Our quest for communal diversity, strength and connection assumes even more importance given the current salience and rising urgency of issues related to social justice.

Competing for our concern and attention as the pandemic exposed and amplified societal inequities was mounting evidence that systemic racism in our country is far from being a thing of the past. In the context of our university’s belief in equity and justice, we have an opportunity to rethink and re-examine how we, in the finest Berkeley fashion, can advance the greater good model of being the change we want to see and create a truly anti-racist university. Our campus community has stood and will continue to stand in solidarity with all who are fighting today for justice and equity. I believe there is great power and potential in our research, teaching and learning, and in our collective efforts as a community.

The campus commitment to unhoused people in People’s Park and beyond

For that reason, and as part of our responsibility to the surrounding community, we are expanding the campus’s efforts to support unhoused people. We are fortunate to have a strong foundation to build on. Leading faculty members dedicate their research and teaching to the personal and societal challenges of homelessness. Our student- and volunteer-run Suitcase Clinic, as well as our School of Optometry, provide medical services to unhoused and low-income people. Berkeley Law’s Homelessness Service Project offers unhoused members of the community pro bono legal aid.  And graduate students in social welfare, public health and public policy have been mentored and have participated in internships that are supervised by the campus’s full-time social worker who serves unhoused members of the community. We also continue to participate in and expand partnerships with the city of Berkeley and with non-governmental organizations that are dedicated to confronting the crisis of homelessness.

Berkeley is, in fact, one of the very few universities to hire a full-time social worker dedicated to supporting unhoused people. The center of his activity and efforts is the university-owned People’s Park, situated a few blocks south of campus and amid many of our student residential buildings. There, he works to connect those currently living in the park with the services and support they need and deserve. To date, he has already found safe, permanent housing for nearly 60 unhoused people.

christ, in a mask, talks to students

Christ met with first-year students during residence hall move-in last week. (UC Berkeley photo by Keegan Houser)

This is fortunate, as we are paying particular attention to the needs of the 40 to 50 unhoused people who are currently in the park, so that we can proceed with an important project that will benefit them, our students and the community at large. As you may know, this university is doing all that it can to address an urgent student housing crisis. This year, we had to turn away more than 5,000 students who sought room in one of our residential halls. An estimated 40% of our students can’t even find housing in the city of Berkeley. For our students’ benefit, we must build on every piece of university-owned property close to the campus, including People’s Park. Construction of a new residential hall on that site to house some 1,000 students is scheduled to begin next year, but we have changed our plans to ensure we proceed in a way that benefits all.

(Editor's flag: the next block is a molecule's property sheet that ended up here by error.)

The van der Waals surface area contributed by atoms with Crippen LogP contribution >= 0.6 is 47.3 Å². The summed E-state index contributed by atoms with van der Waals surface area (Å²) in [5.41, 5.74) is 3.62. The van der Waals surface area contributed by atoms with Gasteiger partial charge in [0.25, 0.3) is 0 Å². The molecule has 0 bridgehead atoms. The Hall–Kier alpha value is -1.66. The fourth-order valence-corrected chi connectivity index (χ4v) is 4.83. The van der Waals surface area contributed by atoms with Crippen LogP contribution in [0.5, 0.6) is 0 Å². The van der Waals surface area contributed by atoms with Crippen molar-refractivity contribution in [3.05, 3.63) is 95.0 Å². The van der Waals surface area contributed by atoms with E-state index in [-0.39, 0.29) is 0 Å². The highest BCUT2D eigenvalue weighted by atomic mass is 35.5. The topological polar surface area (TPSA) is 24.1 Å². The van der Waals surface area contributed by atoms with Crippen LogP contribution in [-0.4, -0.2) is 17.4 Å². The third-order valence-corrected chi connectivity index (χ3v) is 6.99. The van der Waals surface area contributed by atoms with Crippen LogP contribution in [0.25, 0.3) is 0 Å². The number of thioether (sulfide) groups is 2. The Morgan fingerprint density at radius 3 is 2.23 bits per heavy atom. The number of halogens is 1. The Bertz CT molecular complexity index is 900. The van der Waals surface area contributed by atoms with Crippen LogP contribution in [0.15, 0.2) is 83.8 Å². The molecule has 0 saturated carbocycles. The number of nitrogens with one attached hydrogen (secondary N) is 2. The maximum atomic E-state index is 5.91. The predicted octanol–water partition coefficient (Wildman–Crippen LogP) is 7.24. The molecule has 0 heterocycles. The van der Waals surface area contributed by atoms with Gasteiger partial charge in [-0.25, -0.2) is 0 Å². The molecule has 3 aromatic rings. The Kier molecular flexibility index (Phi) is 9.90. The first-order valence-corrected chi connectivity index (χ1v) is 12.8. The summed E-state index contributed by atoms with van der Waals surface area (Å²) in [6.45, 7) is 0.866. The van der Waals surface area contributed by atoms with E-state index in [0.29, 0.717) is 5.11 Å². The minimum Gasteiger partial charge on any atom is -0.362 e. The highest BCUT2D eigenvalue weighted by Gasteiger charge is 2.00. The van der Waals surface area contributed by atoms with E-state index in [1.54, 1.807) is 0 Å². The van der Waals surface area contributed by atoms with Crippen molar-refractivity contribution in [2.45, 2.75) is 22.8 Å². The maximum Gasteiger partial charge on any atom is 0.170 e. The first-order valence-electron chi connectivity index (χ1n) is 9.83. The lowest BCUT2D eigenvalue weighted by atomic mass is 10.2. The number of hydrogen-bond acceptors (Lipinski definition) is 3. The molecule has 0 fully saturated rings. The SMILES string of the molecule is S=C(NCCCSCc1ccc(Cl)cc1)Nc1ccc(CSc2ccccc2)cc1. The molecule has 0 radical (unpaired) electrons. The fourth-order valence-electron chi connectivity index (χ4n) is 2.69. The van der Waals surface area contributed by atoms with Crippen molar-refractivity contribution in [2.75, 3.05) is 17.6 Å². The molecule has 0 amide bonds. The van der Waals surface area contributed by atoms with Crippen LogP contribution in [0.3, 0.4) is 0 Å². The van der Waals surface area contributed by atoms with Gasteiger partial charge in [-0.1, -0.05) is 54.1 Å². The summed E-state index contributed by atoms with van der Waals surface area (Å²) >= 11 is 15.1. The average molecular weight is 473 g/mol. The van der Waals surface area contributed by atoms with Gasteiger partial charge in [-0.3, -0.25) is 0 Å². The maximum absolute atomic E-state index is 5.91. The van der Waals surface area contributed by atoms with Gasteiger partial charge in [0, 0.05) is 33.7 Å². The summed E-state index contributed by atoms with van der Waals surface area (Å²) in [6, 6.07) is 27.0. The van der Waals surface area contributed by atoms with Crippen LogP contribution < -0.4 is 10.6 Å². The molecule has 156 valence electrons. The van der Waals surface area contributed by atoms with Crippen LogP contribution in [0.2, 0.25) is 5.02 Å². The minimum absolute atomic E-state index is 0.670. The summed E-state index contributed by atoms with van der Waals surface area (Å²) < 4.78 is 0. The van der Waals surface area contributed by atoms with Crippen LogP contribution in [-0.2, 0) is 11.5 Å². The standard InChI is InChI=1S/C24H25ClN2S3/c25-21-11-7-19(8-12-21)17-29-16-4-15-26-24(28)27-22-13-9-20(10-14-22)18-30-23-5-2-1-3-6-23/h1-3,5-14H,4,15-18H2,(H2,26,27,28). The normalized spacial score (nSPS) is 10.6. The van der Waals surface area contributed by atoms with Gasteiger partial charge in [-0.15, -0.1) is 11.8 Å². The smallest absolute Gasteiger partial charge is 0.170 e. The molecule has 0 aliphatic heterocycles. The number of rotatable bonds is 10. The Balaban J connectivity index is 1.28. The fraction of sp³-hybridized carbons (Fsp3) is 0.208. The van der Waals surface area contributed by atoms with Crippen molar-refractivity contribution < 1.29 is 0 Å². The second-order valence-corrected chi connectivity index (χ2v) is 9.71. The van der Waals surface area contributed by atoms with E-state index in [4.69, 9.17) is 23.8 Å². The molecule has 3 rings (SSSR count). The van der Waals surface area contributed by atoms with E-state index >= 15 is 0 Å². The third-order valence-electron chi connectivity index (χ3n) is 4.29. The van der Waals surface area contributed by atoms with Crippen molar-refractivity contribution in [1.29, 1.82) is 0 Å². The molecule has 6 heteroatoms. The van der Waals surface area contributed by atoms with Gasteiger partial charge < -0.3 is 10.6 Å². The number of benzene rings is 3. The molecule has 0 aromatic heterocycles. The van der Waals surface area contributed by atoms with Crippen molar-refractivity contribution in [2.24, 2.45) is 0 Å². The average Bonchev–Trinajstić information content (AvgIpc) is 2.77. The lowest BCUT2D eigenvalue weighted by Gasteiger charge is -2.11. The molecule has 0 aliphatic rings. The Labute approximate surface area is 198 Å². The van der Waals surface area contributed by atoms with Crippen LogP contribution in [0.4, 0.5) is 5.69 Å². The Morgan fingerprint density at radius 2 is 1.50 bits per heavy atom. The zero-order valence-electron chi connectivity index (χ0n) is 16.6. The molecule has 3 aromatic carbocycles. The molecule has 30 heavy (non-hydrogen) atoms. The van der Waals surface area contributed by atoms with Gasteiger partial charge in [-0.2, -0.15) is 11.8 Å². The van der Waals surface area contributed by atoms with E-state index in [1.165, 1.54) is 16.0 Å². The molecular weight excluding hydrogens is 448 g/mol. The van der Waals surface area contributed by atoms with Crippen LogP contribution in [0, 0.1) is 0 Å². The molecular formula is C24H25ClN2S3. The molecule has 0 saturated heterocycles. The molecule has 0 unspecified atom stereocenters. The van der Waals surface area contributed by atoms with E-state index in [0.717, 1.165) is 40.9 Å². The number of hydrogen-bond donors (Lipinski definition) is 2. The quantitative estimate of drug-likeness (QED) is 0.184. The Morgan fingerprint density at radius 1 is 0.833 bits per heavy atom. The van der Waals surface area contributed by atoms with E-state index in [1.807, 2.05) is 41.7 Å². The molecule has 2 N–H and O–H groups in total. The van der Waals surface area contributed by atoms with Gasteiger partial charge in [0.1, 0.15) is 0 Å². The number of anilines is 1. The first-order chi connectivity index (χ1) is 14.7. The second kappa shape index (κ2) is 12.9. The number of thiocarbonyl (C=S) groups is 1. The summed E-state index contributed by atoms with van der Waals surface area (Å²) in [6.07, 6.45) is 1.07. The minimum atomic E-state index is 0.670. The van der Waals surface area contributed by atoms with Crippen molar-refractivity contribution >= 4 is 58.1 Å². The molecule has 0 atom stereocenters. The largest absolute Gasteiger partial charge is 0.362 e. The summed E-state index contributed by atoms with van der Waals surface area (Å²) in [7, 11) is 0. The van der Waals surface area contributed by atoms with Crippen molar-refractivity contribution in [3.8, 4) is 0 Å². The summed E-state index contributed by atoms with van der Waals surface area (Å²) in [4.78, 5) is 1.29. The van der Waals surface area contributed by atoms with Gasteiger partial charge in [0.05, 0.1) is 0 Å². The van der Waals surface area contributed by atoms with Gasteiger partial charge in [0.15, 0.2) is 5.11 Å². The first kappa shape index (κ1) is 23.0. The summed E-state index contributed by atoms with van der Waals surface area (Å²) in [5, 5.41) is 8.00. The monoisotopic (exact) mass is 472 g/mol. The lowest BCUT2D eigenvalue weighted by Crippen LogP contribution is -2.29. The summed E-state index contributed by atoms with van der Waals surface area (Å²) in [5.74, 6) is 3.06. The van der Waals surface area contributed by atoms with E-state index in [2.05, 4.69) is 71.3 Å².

The university will be donating land at the park to a nonprofit organization that will build a separate “supportive housing” facility there for unhoused and very low-income people. However, we have heard the concerns of activists who fear this supportive housing may not be able to accept or accommodate all of the people now sleeping in the park, and we want to make sure they will have somewhere to go during the day once the park is closed for construction. For that reason, we have decided that construction will not begin until we are able to offer housing, services, and a daytime place to gather for the unhoused people currently in the park.

We also want to be as transparent as possible when it comes to providing accurate information about the People’s Park projects. Today, we are launching a new website with comprehensive information about our plans, and I urge all who are interested to review its contents. With more than half of the park slated to remain as green, open space and the rest of it providing new, below-market rate housing for students and extremely low-income people, I believe our plans offer a rare opportunity for a win-win-win.

The town-gown relationship

Since we first announced plans for People’s Park, I have been grateful for the partnership and support we have received from leaders in Berkeley City Hall, including Mayor Arreguín, Vice Mayor Droste and Councilmember Robinson. Given our many other areas of common interest and concern, not to mention the power of partnership, I am thrilled that the city and campus recently resolved a host of outstanding issues. We now have a profoundly important agreement that unites campus and city in efforts to address the housing crisis impacting students and city residents alike, smoothed the way for Regental approval of our long-range development plan, settled divisive litigation, and opens the door to a new era of collaboration with city government colleagues and our neighbors that I am certain will benefit all.